A fourth myth is that donors cannot make pledges to capital campaigns using their DAFs. While true in the past, following new regulations passed in 2018, donors can now allocate donations from their DAFs for capital campaigns, or specific projects, if the distribution is to a qualified charitable organization.
As stated above, DAFs represent a substantial and fast-growing pool of funds for nonprofits to tap into. An impressive range of donors have embraced DAFs in recent years who, in the very act of contributing to a DAF, have demonstrated not only their financial resources, but their habits and inclinations. The interest is already there – and it’s up to the nonprofit to effectively communicate its unique value to a DAF donor and, ultimately, to engage that donor in its mission and impact.
But, with new opportunity comes new questions. Some nonprofits are discouraged by the fact that, within the DAF model, in which they don’t know who or what comprises the DAF until a grant is received, they cannot appeal directly to donors. How can one be confident that their campaign strategy is comprehensive?
Changing Our World suggests four approaches, three straightforward, one more complex.
1. Of course, communication is essential. All campaigns must include in their communications approach explicit mention of DAFs. They must spread the word to all individuals that they accept DAF gifts. They must urge known supporters to identify possible donors whose philanthropic approach includes a DAF. They must be in constant communication with relevant and special interest DAFs and community foundations.
2. Special processes for potential major donors likely to use a DAF should also be included in the plan. For example, “Intent to Recommend” forms can substitute for pledge forms or gala ticket price options to allow DAF donors to split the event cost and the contribution.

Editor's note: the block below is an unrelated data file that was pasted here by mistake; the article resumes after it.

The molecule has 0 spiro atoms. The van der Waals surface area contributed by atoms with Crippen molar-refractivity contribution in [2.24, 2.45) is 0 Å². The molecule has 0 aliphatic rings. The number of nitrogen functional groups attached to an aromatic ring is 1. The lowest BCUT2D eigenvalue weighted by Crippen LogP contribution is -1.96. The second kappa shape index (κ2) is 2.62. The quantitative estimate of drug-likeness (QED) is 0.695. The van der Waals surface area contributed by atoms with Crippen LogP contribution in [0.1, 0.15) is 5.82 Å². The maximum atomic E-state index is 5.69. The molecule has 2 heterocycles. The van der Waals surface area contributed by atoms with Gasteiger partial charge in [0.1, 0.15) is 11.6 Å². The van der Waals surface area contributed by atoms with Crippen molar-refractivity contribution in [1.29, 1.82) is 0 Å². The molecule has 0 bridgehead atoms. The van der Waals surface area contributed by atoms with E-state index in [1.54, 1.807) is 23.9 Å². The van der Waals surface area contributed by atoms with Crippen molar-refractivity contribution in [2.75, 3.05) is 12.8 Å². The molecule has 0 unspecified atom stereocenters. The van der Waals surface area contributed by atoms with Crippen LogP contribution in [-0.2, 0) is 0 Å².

3. Pull back the veil. When a DAF gift is received, make relationship building a purposeful tactic. Do not just send the gift, however large or small, into the maw of the usual thank you process. That will reach the DAF sponsor, not cultivate the donor. Use that piece of intelligence – the DAF gift – to pull back the veil and cultivate the donor directly. Make sure the gift receipt process is highly DAF sensitive and responsive.
4. Get acquainted with your community DAF sponsors. There are over 700,000 community foundations across the country that are ripe with DAF donor opportunities. In many cases, community foundations will match up local donors with charitable organizations.
Longer Term Solutions
But is that enough? Probably not, at least not at scale and not for the long term.
Should nonprofits make a larger effort to set up their own internal DAFs? Not only would this build a capital corpus for the organization, but it would tie DAF donors to the long-term aspirations of the organization. Donors would understand needs over time. Point-in-time gifts for tax benefits could be harnessed to long-term needs. Indeed, the internal DAF could, over time, obviate the need for regular campaigns at all, reserving that particular tactic for very specific needs. People, and particularly donors, like feeling as though they are entering into a philanthropic partnership that will leave a legacy for subsequent generations.
This donor-centric approach’s defining quality is that donors are guided through the complete universe of their philanthropic aspirations, giving and hopes for legacy, and it enhances a nonprofit’s ability to gain trust through authenticity. Ultimately, the approach drives results. Long-term needs are tied to long-term assets.
Donor-advised funds can and should be seen as a positive force for philanthropy. As the only philanthropic vehicle of giving currently on the rise, the sooner nonprofits learn to activate and appeal to DAF donors, the better positioned they will be to make a sustained impact far into the future.